Cerebral palsy is a complex condition capable of affecting various aspects of a child’s life, from physical health to intellectual, social, and behavioral development. This condition is not curable, and most children born with cerebral palsy struggle with various symptoms throughout their lives.
However, it is possible to improve the quality of life of children with cerebral palsy and help minimize the effects of their symptoms with consistent treatment. Additionally, the type of cerebral palsy a child has informs his or her treatment options.
What is Cerebral Palsy?
Cerebral palsy is not a specific condition but rather the name of a group of conditions resulting from brain damage in the earliest stages of life. Children may suffer brain damage in the womb from physical traumas like car accidents or domestic violence. They could also suffer brain damage from oxygen deprivation or infection.
Ultimately, the effects of cerebral palsy differ from case to case and parents face many challenges in terms of understanding and treating their children’s cerebral palsy.
Most parents can start to see the signs of cerebral palsy as early as the first few months of a newborn’s life. For others, noticeable symptoms may not appear for several months to a year after a child is born.
Some children experience minimal symptoms of cerebral palsy and may have minor difficulty using one arm or one leg while others may be completely incapable of voluntary movement and require constant supervision and daily care. Some types of cerebral palsy involve more significant symptoms than others.
Spastic Cerebral Palsy
The most common form of cerebral palsy is spastic cerebral palsy. This form of the condition entails irregular muscle development, often causing excessive muscle growth in some areas of the body and improper muscle group formation. Spastic cerebral palsy also causes severe tightness and stiffness, preventing muscle groups from coordinating properly which in turn encourages improper muscle growth.
About 70% of cerebral palsy cases involve spastic cerebral palsy. Children with this form of cerebral palsy often require surgical procedures to fix structural complications within muscle groups and correct posture. Some children with spastic cerebral palsy learn to manage musculoskeletal difficulties with consistent physical therapy and occupational therapy.
Athetoid Cerebral Palsy
As many as 20% of children with cerebral palsy exhibit symptoms of athetoid cerebral palsy, also called dystonic or dyskinetic cerebral palsy. This form of the condition causes involuntary movements.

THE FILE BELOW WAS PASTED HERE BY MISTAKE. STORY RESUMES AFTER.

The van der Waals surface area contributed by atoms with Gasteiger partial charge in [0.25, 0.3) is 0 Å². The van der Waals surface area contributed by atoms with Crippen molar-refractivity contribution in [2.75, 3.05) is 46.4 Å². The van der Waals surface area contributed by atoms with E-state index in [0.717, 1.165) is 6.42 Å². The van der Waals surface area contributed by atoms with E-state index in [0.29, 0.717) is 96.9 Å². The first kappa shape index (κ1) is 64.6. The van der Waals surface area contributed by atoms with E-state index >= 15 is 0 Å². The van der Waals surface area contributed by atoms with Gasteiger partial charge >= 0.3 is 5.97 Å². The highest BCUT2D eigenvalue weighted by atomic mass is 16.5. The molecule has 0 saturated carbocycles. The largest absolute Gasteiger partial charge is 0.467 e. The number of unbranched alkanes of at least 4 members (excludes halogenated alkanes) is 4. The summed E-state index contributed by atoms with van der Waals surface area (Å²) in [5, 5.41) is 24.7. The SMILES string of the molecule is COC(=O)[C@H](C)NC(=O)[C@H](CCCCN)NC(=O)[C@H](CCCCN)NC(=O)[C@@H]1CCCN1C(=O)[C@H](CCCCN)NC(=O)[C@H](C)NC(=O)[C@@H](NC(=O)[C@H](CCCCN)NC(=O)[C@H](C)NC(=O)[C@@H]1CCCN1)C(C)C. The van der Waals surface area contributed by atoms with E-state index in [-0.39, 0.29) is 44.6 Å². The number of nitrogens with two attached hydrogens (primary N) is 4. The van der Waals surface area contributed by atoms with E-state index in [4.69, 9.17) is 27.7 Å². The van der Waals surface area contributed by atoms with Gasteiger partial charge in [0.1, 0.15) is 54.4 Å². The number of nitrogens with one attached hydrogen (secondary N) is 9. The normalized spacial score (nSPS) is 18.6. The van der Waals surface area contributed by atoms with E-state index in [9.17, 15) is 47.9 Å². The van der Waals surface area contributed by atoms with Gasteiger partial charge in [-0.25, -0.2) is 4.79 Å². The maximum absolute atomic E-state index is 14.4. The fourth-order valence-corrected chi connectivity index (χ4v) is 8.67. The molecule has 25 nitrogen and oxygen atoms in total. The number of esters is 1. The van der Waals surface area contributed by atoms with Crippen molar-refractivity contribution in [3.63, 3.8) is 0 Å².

Children with athetoid cerebral palsy may lack control over certain muscle groups, experience twitches or spasms, or completely lack muscular motor control. Some children have difficulty with oral muscle control, sometimes requiring specialized feeding methods or even feeding tubes. Athetoid cerebral palsy typically affects the upper half of the body more than the legs.
Ataxic Cerebral Palsy
About 5% to 10% of children with cerebral palsy show signs of ataxic cerebral palsy, which interferes with balance and coordination. Many people with ataxic cerebral palsy experience tremors when trying to perform certain muscle movements.
They often have difficulty controlling certain muscle groups and performing fine motor tasks. Some have trouble with gross motor functions. Language-based symptoms are also common among children with ataxic cerebral palsy. They may have speech impediments, stammer, or have difficulty communicating in general.
Mixed Cerebral Palsy
About 10% of all children with cerebral palsy display symptoms of more than one type of cerebral palsy with one type usually displaying the most dominant symptoms. For example, a child with spastic cerebral palsy may also display signs of athetoid cerebral palsy and have difficulty eating.
A child with ataxic cerebral palsy may have profound difficulties with eating, speaking, and oral muscle movements due to the presence of athetoid cerebral palsy symptoms.
Secondary Complications From Cerebral Palsy
Ultimately, any cerebral palsy diagnosis can entail a mixed bag of symptoms, both short- and long-term. Any child born with cerebral palsy potentially faces a lifetime of disability and reliance on ongoing medical care and supervision.
Another important aspect of cerebral palsy everyone should remember is that there is no one solidly defined set of symptoms for this condition. No two cases of cerebral palsy are the same and children born with cerebral palsy will have unique experiences from the condition.
Many parents find the struggles caused by secondary symptoms pose more difficulty than the physical symptoms of cerebral palsy. Children with all types of cerebral palsy often develop secondary conditions including:
- Vision problems. About 10% of all children with cerebral palsy struggle with poor vision.
- Hearing problems, which appear in about one of every 25 cerebral palsy cases.
- Seizure disorders.
- Autism Spectrum Disorder.
- Chronic pain. Half of all people with cerebral palsy struggle with some type of chronic pain.
- Intellectual impairment, affecting about 50% of people with cerebral palsy.
- Eating problems. One in five children with cerebral palsy will require a feeding tube.
These are just some of the symptoms a child with cerebral palsy can experience, and when cerebral palsy results from medical negligence the parents of a child who develops cerebral palsy should know their options for legal recourse.
The attorneys at Rosenfeld Injury Law, LLC can help you determine your legal options if a negligent medical professional caused your child to develop cerebral palsy. Contact us today for a free consultation and find out what type of compensation your family could receive from a successful lawsuit.